“Actually, this is a total group effort,” clarifies Chris Anger, the artistic director and a co-founder of LI and the star of one of this weekend’s shows, the hour-long “Animal Farm.” This vehicle is the finale of his trilogy of autobiographical shows.

“Animal Farm” is directed by Alec Volz, another LI member and co-founder. Volz, who directed Anger’s earlier solo shows, will direct two other shows during this festival. Third member Brian Hinds stars in the 20-minute-long “Karen.” Even when they go solo, the LI can’t get away from each other.

“We’re very much about staying busy and creative,” Anger tells Insider. “We don’t ever want to get locked in or boxed into just doing one thing. One of the best ways to avoid that is to generate your own work, which is what we are all about.”

From this festival to other ventures, he says, including their podcast “What Happens Next” or live fake radio show “The Buddy Gilm Show” or “Late Night Shakes,” their improvised Shakespeare show, when they’re inspired, they apply improv’s golden rule of agreeing with what’s been presented and continuing down that path: “Once we find an idea we like, we ‘Yes, and’ the hell out of it,” says Anger.

“Chris, Alec and I have improvised hundreds of scenes together over the past four years,” says Hinds. “In that time, we have developed a hell of a trust and chemistry, which ideally comes out of longtime collaboration. These solo pieces are a great way to expand and enhance that collaboration. We won’t be on stage together, but Alec is directing us both, and Chris and I have sat in on the other’s rehearsals and offered feedback.”

Volz adds, “We’re still team players. It’s just that our roles have changed. We’re still all in the same rehearsal room … each of us has a lot of input into each piece.”

For the trio, one exciting aspect of this event involves bringing other partners into their intimate relationship. Comedian Raanan Hershberg revives his show “Crying Behind 3-D Glasses,” which explores his love of pop culture as an adult, while “Karen” is an original commission by playwright Tad Chitwood (directed by Volz) about a man reacting to a break-up. And just when you thought it was all about men, there’s “Agatha,” written and performed by Melinda Beck (and also directed by Volz).

“I love the chance to work on new scripts and to work with playwrights,” Volz adds. “Chris and Tad have both written amazing pieces for this festival. With Chris, it’s been the chance to see the culmination of what I’ve been calling ‘The Green Chimneys Plays.’ He is an extremely insightful writer and has a great eye for detail. And our wives think we’re really married to each other.”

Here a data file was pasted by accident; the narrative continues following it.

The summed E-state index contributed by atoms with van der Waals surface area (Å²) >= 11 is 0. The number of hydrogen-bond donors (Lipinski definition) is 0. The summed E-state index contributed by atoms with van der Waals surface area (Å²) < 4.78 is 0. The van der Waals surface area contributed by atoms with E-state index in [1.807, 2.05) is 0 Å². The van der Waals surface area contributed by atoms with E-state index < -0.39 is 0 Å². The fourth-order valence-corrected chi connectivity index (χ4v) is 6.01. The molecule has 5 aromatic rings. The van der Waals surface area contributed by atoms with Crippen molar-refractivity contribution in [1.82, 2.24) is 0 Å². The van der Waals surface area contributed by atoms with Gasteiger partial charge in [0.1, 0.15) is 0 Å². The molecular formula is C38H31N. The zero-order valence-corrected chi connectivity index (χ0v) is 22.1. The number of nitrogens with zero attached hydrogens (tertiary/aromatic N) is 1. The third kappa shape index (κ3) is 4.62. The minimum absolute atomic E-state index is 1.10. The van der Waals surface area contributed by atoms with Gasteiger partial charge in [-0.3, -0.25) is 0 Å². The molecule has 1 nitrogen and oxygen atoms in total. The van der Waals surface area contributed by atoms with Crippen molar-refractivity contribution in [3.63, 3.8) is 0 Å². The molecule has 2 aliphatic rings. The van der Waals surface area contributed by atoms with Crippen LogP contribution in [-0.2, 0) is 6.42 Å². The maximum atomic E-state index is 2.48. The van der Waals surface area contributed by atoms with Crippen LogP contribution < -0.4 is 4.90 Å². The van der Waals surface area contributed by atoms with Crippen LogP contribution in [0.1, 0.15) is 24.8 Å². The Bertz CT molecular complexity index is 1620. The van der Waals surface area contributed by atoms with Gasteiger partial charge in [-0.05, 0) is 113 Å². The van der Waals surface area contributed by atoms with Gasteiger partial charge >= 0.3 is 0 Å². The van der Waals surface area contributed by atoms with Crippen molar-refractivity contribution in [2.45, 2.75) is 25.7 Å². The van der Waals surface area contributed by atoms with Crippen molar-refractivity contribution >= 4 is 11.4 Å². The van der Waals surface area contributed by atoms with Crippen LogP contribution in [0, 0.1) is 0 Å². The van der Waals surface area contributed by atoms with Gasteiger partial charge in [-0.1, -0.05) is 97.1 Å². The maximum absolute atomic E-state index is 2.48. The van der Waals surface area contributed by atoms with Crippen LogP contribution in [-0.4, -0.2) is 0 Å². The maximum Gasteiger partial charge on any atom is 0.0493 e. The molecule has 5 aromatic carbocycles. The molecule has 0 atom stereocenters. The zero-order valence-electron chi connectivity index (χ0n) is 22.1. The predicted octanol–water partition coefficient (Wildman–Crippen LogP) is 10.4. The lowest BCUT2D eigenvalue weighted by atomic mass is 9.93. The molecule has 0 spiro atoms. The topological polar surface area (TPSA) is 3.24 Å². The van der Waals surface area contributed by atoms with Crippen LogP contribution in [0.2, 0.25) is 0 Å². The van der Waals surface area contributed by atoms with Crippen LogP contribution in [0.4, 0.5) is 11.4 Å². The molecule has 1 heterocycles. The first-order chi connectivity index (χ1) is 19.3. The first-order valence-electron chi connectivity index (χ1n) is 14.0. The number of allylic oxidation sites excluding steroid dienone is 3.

“From working together for the last 16-plus years, Alec knows me really well,” says Anger. “He knows my voice and how I write, so he can tell me if I’m heading in the right direction. If I tried to bring someone else in, we certainly wouldn’t have the history and trust that Alec and I have built up over the years.”

When the trio devised their festival, they wanted to do different things without asking an audience to stick around for too many hours, so they’ve divided the mostly short shows up, with two performances at 8 and 10 p.m. each night. The Bard’s Town’s Doug Schutte liked their idea immediately and signed on as a co-presenter.

It’s clear that while our world may be filled with strife in many ways, there are a few folks in Louisville who have found a happy home together.

“It’s a great little intimate theater where everybody can tell their stories intimately,” says Volz. “It’s about as close as you can get to having Raanan, Chris, Melinda or Brian sitting in a booth with you telling you such an interesting, involving story that you forget to pick up the dog from daycare.”

“Single Shots” runs at 8 and 10 p.m. on Friday and Saturday, Nov. 20-21, at The Bard’s Town, 1801 Bardstown Road. Tickets are $15 for each time slot, or $25 for both. Click here to see a schedule and/or buy tickets.

c. 2015 Insider Louisville

Friday, October 16, 2015

Teddy Abrams and the Orchestra gear up for ‘Kaddish to Klezmer’ and the first-ever ‘Louisville Concerto’

“I don’t know if I told you I was performing at Whitney Hall Oct 23rd and 24th with the Louisville Orchestra,” rapper JaLin Roze recently shared with his social media followers.

It’s not a typical gig for Roze, even though he’s considered among the best in his genre across the region. That’s precisely the type of disconnect Louisville Orchestra music director Teddy Abrams was looking to fix when he conceived of the Orchestra’s collaborative “Louisville Concerto,” which premieres at the Kentucky Center for the Arts on Friday, Oct. 23.